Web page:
**Description: ***"Townsend is the best book I know for advanced undergraduate quantum mechanics. It is clear, contemporary, and compact. My students used it as a wonderful springboard to graduate school."*

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**—Ralph D. Amado, University of Pennsylvania

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*"The best aspect of this book is its consistently sound pedagogy. The point is that Townsend is not showing off, not being fussy or pedantic. He has recognized a potential confusion and neatly headed it off. The book is full of such smart, sensitive teaching."

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**—Richard Hazeltine, University of Texas, Austin

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*"This is an excellent book for a course on advanced undergraduate quantum mechanics. it is refreshing in its approach for both the student and teacher, and it leaves the student well-positioned to continue their training in advanced physics."

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**—Randy Hulet, Rice University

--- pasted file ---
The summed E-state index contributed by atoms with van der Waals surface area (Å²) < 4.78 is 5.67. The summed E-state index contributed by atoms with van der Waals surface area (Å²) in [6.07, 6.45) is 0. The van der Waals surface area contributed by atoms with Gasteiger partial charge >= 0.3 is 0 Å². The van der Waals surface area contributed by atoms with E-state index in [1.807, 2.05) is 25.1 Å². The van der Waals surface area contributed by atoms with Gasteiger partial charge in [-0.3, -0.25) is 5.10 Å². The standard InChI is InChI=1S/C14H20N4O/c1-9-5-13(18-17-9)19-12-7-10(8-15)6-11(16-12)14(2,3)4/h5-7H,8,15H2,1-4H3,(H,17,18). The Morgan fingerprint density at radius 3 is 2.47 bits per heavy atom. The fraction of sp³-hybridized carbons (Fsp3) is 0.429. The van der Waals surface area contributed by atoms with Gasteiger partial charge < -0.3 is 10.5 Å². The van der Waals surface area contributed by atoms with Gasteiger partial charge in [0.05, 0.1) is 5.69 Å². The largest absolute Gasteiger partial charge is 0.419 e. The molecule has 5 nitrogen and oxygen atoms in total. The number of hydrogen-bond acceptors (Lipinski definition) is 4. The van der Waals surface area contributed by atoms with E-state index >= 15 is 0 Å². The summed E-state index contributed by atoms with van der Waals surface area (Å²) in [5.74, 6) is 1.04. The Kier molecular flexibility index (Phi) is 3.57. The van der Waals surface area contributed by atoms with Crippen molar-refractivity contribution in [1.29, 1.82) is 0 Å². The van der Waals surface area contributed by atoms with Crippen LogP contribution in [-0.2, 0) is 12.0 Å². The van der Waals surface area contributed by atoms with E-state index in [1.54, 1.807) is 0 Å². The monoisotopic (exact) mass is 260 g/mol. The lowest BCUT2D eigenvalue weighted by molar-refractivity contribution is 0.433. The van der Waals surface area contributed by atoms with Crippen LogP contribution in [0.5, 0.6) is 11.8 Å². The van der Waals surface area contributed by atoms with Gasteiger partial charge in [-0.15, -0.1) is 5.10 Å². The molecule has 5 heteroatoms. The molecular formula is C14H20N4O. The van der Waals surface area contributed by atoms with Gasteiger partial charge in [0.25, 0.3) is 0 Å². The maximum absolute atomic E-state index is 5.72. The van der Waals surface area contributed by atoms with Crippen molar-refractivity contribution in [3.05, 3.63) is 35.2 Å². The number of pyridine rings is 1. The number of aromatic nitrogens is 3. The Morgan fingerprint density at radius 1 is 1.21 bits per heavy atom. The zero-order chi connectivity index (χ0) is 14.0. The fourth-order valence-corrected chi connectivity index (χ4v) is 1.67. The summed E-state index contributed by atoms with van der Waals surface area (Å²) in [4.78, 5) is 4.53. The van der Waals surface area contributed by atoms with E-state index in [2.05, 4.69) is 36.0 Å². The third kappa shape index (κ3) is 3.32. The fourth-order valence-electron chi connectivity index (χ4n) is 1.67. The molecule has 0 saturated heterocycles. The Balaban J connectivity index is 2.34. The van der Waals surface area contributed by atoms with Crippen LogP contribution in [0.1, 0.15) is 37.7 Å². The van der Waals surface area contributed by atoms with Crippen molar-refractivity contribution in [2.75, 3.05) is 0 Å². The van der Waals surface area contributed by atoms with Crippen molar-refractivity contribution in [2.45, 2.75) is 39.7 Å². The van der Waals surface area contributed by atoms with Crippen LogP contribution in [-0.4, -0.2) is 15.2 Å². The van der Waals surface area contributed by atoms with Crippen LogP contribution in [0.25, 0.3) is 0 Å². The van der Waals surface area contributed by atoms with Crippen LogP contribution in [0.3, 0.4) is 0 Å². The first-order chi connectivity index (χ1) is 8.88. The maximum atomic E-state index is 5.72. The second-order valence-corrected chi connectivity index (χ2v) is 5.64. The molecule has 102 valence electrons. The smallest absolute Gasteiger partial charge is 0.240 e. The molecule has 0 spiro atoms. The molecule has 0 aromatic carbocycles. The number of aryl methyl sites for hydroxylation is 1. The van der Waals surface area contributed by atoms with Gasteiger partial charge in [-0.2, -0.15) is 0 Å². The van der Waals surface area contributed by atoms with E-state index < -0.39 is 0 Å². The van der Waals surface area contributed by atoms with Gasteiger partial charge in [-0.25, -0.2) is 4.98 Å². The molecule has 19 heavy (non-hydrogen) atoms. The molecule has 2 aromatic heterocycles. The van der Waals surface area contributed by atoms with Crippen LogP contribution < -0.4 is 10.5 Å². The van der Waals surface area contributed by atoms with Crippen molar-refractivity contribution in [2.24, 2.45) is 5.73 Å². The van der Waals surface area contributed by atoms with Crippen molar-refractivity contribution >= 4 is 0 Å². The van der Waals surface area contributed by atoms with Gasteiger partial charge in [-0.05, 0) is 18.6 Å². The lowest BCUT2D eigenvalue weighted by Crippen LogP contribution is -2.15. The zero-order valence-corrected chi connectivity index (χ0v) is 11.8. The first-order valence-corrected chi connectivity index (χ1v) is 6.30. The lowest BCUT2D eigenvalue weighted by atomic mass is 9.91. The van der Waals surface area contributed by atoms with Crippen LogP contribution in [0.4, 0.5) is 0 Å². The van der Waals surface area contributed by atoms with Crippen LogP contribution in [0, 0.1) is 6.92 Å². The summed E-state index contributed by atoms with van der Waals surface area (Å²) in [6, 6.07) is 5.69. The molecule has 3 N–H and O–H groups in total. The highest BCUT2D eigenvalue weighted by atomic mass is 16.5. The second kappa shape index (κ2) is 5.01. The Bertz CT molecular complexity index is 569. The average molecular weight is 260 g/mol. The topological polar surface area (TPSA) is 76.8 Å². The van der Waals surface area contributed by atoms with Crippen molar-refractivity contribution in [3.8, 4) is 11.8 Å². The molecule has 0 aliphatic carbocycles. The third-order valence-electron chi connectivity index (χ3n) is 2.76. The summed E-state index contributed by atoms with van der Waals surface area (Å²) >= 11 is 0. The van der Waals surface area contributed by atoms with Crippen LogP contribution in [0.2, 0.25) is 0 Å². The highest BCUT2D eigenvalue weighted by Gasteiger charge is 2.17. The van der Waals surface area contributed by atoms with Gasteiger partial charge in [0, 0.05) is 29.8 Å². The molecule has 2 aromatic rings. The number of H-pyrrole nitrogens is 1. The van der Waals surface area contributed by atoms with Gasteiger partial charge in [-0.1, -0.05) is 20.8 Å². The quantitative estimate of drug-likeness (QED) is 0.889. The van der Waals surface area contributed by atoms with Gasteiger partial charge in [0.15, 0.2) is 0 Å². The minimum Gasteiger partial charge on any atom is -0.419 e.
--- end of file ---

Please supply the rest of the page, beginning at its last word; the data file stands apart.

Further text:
Inspired by Richard Feynman and J.J. Sakurai, *A Modern Approach to Quantum Mechanics* lets professors expose their undergraduates to the excitement and insight of Feynman’s approach to quantum mechanics while simultaneously giving them a textbook that is well-ordered, logical, and pedagogically sound. This book covers all the topics that are typically presented in a standard upper- level course in quantum mechanics, but its teaching approach is new: Rather than organizing his book according to the historical development of the field and jumping into a mathematical discussion of wave mechanics, Townsend begins his book with the quantum mechanics of spin. Thus, the first five chapters of the book succeed in laying out the fundamentals of quantum mechanics with little or no wave mechanics, so the physics is not obscured by mathematics. Starting with spin systems gives students something new and interesting while providing elegant but straightforward examples of the essential structure of quantum mechanics. When wave mechanics is introduced later, students perceive it correctly as only one aspect of quantum mechanics and not the core of the subject. Praised for its pedagogical brilliance, clear writing, and careful explanations, this book is destined to become a landmark text.